Skip to main content

Teenager dies, 39 hurt in fresh clashes in Iraq's Kurdistan

From Mohammed Tawfeeq, CNN
Iraqi Kurdish protesters demonstrated against the government in the city of Sulaimaniya on Sunday.
Iraqi Kurdish protesters demonstrated against the government in the city of Sulaimaniya on Sunday.
  • Most of the demonstrators oppose the Kurdistan regional president
  • The shooting takes place when protesters throw stones at security forces who open fire
  • The protests have gone on for several days
  • Government and opposition leaders are scheduled to meet Monday for talks

Baghdad (CNN) -- A teenage boy was killed and 39 people were wounded Sunday evening when hundreds of demonstrators clashed with Kurdish security forces in Sulaimaniya in northern Iraq, officials said.

Most of the demonstrators opposed Massoud Barazani, Kurdistan regional president, and the ruling Kurdistan Democratic Party.

Witnesses said that dozens of angry demonstrators threw stones at security forces who were trying to disperse them using water cannons.

Eleven of the demonstrators were wounded when the security forces opened fire, said Dr. Hawar Hassan, director of Sulaimaniya's emergency police. The teenager, a 17-year-old boy, died from wounds he suffered in the shooting.

In addition, 12 security officials were also hurt, Hassan said.

'The world should know what's happening'
Rumsfeld sympathizes with Mideast youth
  • Kurdistan

Also Sunday, masked gunmen attacked and burned an independent television station, wounding a guard.

In a statement, NRT TV said 50 armed attackers stormed a gated community called "German Village" where the station is located.

The attackers fired weapons at broadcast equipment and burned the entire building, wounding one NRT guard, according to the statement.

NRT, the first independent television station in northern Iraq, started broadcasting on February 17, and was the only station to air footage of shots fired at demonstrators on the first day of the protests, according to the statement.

On Saturday, clashes between police and protesters in Sulaimaniya injured 14 people, according to a regional health official.

Witnesses said police used water cannons and fired weapons over the heads of rock-throwing demonstrators who had taken to the streets to protest the violent response of security forces that killed one demonstrator and injured 57 who attacked the local offices of the Kurdistan Democratic Party.

Saturday's protesters shouted "Down, down with Massoud Barzani" in a demonstration that began at 11:30 a.m. and lasted several hours.

The violence followed another demonstration by hundreds of students at Sulaimaniya University seeking the release of people arrested in previous protests and the prosecution of a local party official they said ordered security forces to open fire.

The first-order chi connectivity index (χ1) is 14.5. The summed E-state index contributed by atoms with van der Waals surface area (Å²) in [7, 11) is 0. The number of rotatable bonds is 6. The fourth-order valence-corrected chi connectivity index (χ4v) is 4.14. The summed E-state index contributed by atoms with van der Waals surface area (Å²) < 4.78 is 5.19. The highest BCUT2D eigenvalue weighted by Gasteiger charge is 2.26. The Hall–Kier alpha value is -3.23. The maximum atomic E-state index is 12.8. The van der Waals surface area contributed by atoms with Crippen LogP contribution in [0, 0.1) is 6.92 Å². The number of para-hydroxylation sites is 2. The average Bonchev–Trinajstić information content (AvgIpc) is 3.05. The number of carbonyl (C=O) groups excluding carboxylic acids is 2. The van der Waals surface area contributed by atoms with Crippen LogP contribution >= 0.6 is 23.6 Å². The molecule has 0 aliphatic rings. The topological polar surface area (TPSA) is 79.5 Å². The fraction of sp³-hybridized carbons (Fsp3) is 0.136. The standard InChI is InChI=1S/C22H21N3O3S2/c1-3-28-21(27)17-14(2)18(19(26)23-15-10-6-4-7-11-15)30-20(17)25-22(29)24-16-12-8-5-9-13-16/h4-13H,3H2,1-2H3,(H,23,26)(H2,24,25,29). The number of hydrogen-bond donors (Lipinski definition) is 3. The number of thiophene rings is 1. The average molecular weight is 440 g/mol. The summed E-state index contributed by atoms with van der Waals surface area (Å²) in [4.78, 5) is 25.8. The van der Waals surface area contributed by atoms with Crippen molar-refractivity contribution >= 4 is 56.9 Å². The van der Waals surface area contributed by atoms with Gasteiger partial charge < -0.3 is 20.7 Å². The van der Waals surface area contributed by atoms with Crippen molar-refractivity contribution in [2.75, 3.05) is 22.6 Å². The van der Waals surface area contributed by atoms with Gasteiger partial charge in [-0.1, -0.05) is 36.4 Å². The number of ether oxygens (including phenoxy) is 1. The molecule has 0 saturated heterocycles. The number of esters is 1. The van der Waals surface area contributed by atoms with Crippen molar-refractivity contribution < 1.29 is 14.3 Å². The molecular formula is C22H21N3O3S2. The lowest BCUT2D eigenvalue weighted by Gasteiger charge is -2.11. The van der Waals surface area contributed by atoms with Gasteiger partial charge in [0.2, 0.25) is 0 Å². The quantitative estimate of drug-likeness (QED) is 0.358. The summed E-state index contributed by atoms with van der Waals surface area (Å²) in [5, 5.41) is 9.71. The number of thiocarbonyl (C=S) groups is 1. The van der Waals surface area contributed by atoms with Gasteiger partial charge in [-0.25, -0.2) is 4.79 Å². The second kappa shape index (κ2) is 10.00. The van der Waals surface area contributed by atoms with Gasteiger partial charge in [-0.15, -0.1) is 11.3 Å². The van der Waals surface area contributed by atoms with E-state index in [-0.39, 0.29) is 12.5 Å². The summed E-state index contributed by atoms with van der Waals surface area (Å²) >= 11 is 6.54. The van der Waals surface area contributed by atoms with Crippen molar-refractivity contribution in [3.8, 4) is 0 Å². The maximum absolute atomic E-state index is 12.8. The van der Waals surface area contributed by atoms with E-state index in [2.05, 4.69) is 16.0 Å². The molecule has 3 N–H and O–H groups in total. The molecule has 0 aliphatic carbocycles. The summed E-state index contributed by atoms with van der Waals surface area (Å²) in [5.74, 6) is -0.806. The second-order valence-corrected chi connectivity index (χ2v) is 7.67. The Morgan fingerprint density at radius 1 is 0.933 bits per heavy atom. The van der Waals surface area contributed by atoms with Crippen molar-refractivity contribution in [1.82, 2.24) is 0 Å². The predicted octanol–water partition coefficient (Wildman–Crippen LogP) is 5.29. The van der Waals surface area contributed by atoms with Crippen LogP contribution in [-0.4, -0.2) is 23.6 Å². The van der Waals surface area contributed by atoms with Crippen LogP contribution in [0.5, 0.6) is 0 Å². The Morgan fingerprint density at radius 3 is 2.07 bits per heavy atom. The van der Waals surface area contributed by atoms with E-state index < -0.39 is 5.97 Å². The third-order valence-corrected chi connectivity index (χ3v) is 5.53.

On Thursday, Barzani issued a statement saying the protests were the work of a "very small group of people determined to undermine the stability of the region."

The regional government is organizing a meeting between government leaders and representatives of opposition groups scheduled for Monday, according to the statement.

The protests are the latest in a string of recent demonstrations across Iraq, apparently inspired by popular uprisings in Egypt and Tunisia and focusing on complaints of rampant unemployment and poor government services.

Part of complete coverage on
'Sons of Mubarak' in plea for respect
Pro-Mubarak supporters believe Egypt's former president is innocent of charges of corruption and killing protesters.
Timeline of the conflict in Libya
Fighting in Libya started with anti-government demonstrations in February and escalated into a nationwide civil war.
Who are these rebels?
After months of seeming stalemate, Libyan rebels declared they were moving in on Tripoli. But who are they?
Why NATO's Libya mission has shifted
Six months and more than 17,000 air sorties after it began, NATO's Operation Unified Protector in the skies over Libya grinds on.
Interactive map: Arab unrest
Click on countries in CNN's interactive map to see the roots of their unrest and where things stand today.
Send your videos, stories
Are you in the Middle East or North Africa? Send iReport your images. Don't do anything that could put you at risk.
Libya through Gadhafi's keyhole
Behind the official smiles for the cameras some people in Libya's capital are waiting for the rebels, reports CNN's Ivan Watson.
How Arab youth found its voice
Tunisia's Mohamed Bouazizi not only ignited a series of revolts but heralded the first appearance of Arab youth on the stage of modern history.